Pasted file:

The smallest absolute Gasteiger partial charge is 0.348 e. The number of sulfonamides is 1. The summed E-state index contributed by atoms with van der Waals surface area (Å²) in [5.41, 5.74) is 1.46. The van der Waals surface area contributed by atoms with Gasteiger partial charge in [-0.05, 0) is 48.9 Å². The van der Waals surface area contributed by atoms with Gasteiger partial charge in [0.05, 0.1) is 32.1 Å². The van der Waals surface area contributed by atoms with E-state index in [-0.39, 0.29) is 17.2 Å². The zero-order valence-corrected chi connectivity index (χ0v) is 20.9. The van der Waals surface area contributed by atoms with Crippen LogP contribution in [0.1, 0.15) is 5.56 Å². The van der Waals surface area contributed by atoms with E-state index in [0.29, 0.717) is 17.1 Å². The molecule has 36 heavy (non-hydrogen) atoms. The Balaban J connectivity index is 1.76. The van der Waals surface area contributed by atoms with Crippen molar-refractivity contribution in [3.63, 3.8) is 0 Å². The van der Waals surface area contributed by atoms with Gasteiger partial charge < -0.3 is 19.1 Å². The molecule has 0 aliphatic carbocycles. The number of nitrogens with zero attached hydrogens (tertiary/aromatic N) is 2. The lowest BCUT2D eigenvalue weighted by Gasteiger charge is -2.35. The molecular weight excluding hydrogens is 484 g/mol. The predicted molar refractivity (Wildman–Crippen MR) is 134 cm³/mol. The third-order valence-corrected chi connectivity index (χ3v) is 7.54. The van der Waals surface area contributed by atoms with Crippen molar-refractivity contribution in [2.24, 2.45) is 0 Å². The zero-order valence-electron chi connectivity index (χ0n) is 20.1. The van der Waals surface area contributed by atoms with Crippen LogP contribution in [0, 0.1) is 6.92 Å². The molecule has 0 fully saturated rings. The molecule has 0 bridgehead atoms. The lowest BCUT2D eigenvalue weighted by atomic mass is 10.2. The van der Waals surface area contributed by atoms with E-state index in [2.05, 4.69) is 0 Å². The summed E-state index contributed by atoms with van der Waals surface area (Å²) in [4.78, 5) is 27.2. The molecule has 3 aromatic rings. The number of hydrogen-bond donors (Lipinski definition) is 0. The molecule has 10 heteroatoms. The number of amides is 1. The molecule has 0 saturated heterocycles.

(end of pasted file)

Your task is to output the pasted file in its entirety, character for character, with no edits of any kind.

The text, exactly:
The smallest absolute Gasteiger partial charge is 0.348 e. The number of sulfonamides is 1. The summed E-state index contributed by atoms with van der Waals surface area (Å²) in [5.41, 5.74) is 1.46. The van der Waals surface area contributed by atoms with Gasteiger partial charge in [-0.05, 0) is 48.9 Å². The van der Waals surface area contributed by atoms with Gasteiger partial charge in [0.05, 0.1) is 32.1 Å². The van der Waals surface area contributed by atoms with E-state index in [-0.39, 0.29) is 17.2 Å². The zero-order valence-corrected chi connectivity index (χ0v) is 20.9. The van der Waals surface area contributed by atoms with Crippen LogP contribution in [0.1, 0.15) is 5.56 Å². The van der Waals surface area contributed by atoms with E-state index in [0.29, 0.717) is 17.1 Å². The molecule has 36 heavy (non-hydrogen) atoms. The Balaban J connectivity index is 1.76. The van der Waals surface area contributed by atoms with Crippen molar-refractivity contribution in [3.63, 3.8) is 0 Å². The van der Waals surface area contributed by atoms with Gasteiger partial charge < -0.3 is 19.1 Å². The molecule has 0 aliphatic carbocycles. The number of nitrogens with zero attached hydrogens (tertiary/aromatic N) is 2. The lowest BCUT2D eigenvalue weighted by Gasteiger charge is -2.35. The molecular weight excluding hydrogens is 484 g/mol. The predicted molar refractivity (Wildman–Crippen MR) is 134 cm³/mol. The third-order valence-corrected chi connectivity index (χ3v) is 7.54. The van der Waals surface area contributed by atoms with Crippen molar-refractivity contribution in [2.24, 2.45) is 0 Å². The zero-order valence-electron chi connectivity index (χ0n) is 20.1. The van der Waals surface area contributed by atoms with Crippen LogP contribution in [0, 0.1) is 6.92 Å². The molecule has 0 fully saturated rings. The molecule has 0 bridgehead atoms. The lowest BCUT2D eigenvalue weighted by atomic mass is 10.2. The van der Waals surface area contributed by atoms with E-state index in [2.05, 4.69) is 0 Å². The summed E-state index contributed by atoms with van der Waals surface area (Å²) in [4.78, 5) is 27.2. The molecule has 3 aromatic rings. The number of hydrogen-bond donors (Lipinski definition) is 0. The molecule has 10 heteroatoms. The number of amides is 1. The molecule has 0 saturated heterocycles.